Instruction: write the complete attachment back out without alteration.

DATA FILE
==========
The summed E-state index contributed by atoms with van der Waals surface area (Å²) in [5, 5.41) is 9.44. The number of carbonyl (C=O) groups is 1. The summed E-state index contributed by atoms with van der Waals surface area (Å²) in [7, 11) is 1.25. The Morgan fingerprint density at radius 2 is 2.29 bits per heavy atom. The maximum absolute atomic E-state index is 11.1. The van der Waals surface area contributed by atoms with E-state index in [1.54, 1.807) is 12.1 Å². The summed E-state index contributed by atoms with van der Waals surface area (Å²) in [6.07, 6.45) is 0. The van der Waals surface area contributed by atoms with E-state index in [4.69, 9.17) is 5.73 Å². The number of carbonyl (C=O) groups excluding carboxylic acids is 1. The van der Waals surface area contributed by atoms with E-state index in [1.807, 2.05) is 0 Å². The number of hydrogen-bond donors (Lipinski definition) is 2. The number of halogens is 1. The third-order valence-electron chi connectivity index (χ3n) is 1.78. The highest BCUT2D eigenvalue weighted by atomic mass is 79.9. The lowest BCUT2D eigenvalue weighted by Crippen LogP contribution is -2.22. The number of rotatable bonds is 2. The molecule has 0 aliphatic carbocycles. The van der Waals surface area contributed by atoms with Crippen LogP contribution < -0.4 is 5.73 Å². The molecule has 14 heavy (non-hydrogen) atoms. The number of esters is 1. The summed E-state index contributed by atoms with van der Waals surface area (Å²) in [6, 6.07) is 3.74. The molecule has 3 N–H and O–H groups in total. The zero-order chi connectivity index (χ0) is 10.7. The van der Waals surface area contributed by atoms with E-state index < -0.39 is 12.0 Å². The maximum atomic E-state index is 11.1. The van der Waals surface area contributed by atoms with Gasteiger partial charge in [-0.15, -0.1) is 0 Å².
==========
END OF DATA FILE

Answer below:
The summed E-state index contributed by atoms with van der Waals surface area (Å²) in [5, 5.41) is 9.44. The number of carbonyl (C=O) groups is 1. The summed E-state index contributed by atoms with van der Waals surface area (Å²) in [7, 11) is 1.25. The Morgan fingerprint density at radius 2 is 2.29 bits per heavy atom. The maximum absolute atomic E-state index is 11.1. The van der Waals surface area contributed by atoms with E-state index in [1.54, 1.807) is 12.1 Å². The summed E-state index contributed by atoms with van der Waals surface area (Å²) in [6.07, 6.45) is 0. The van der Waals surface area contributed by atoms with E-state index in [4.69, 9.17) is 5.73 Å². The number of carbonyl (C=O) groups excluding carboxylic acids is 1. The van der Waals surface area contributed by atoms with E-state index in [1.807, 2.05) is 0 Å². The number of hydrogen-bond donors (Lipinski definition) is 2. The number of halogens is 1. The third-order valence-electron chi connectivity index (χ3n) is 1.78. The highest BCUT2D eigenvalue weighted by atomic mass is 79.9. The lowest BCUT2D eigenvalue weighted by Crippen LogP contribution is -2.22. The number of rotatable bonds is 2. The molecule has 0 aliphatic carbocycles. The van der Waals surface area contributed by atoms with Crippen LogP contribution < -0.4 is 5.73 Å². The molecule has 14 heavy (non-hydrogen) atoms. The number of esters is 1. The summed E-state index contributed by atoms with van der Waals surface area (Å²) in [6, 6.07) is 3.74. The molecule has 3 N–H and O–H groups in total. The zero-order chi connectivity index (χ0) is 10.7. The van der Waals surface area contributed by atoms with E-state index < -0.39 is 12.0 Å². The maximum atomic E-state index is 11.1. The van der Waals surface area contributed by atoms with Gasteiger partial charge in [-0.15, -0.1) is 0 Å².